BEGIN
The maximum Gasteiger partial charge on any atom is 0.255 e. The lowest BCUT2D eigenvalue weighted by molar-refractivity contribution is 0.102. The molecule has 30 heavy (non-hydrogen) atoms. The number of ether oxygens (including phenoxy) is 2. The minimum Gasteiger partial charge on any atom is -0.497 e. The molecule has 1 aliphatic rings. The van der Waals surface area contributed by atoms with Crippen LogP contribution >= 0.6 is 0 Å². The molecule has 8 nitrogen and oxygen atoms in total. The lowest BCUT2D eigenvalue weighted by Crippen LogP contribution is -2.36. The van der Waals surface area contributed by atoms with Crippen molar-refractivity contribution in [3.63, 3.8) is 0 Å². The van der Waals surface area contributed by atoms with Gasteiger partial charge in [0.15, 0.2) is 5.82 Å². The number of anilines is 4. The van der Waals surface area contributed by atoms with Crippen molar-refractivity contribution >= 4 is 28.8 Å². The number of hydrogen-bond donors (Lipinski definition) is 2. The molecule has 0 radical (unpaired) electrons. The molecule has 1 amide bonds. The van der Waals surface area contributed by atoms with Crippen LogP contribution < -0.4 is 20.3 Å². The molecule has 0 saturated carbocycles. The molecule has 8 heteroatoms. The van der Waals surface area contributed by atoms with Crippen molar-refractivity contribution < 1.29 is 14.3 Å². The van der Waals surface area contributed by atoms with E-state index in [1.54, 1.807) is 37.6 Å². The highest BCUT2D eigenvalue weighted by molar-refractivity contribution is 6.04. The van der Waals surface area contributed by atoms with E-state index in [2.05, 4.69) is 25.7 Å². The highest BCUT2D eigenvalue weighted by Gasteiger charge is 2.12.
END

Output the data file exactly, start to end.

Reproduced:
The maximum Gasteiger partial charge on any atom is 0.255 e. The lowest BCUT2D eigenvalue weighted by molar-refractivity contribution is 0.102. The molecule has 30 heavy (non-hydrogen) atoms. The number of ether oxygens (including phenoxy) is 2. The minimum Gasteiger partial charge on any atom is -0.497 e. The molecule has 1 aliphatic rings. The van der Waals surface area contributed by atoms with Crippen LogP contribution >= 0.6 is 0 Å². The molecule has 8 nitrogen and oxygen atoms in total. The lowest BCUT2D eigenvalue weighted by Crippen LogP contribution is -2.36. The van der Waals surface area contributed by atoms with Crippen molar-refractivity contribution in [3.63, 3.8) is 0 Å². The van der Waals surface area contributed by atoms with Gasteiger partial charge in [0.15, 0.2) is 5.82 Å². The number of anilines is 4. The van der Waals surface area contributed by atoms with Crippen molar-refractivity contribution >= 4 is 28.8 Å². The number of hydrogen-bond donors (Lipinski definition) is 2. The molecule has 0 radical (unpaired) electrons. The molecule has 1 amide bonds. The van der Waals surface area contributed by atoms with Crippen LogP contribution < -0.4 is 20.3 Å². The molecule has 0 saturated carbocycles. The molecule has 8 heteroatoms. The van der Waals surface area contributed by atoms with Crippen molar-refractivity contribution < 1.29 is 14.3 Å². The van der Waals surface area contributed by atoms with E-state index in [1.54, 1.807) is 37.6 Å². The highest BCUT2D eigenvalue weighted by molar-refractivity contribution is 6.04. The van der Waals surface area contributed by atoms with E-state index in [2.05, 4.69) is 25.7 Å². The highest BCUT2D eigenvalue weighted by Gasteiger charge is 2.12.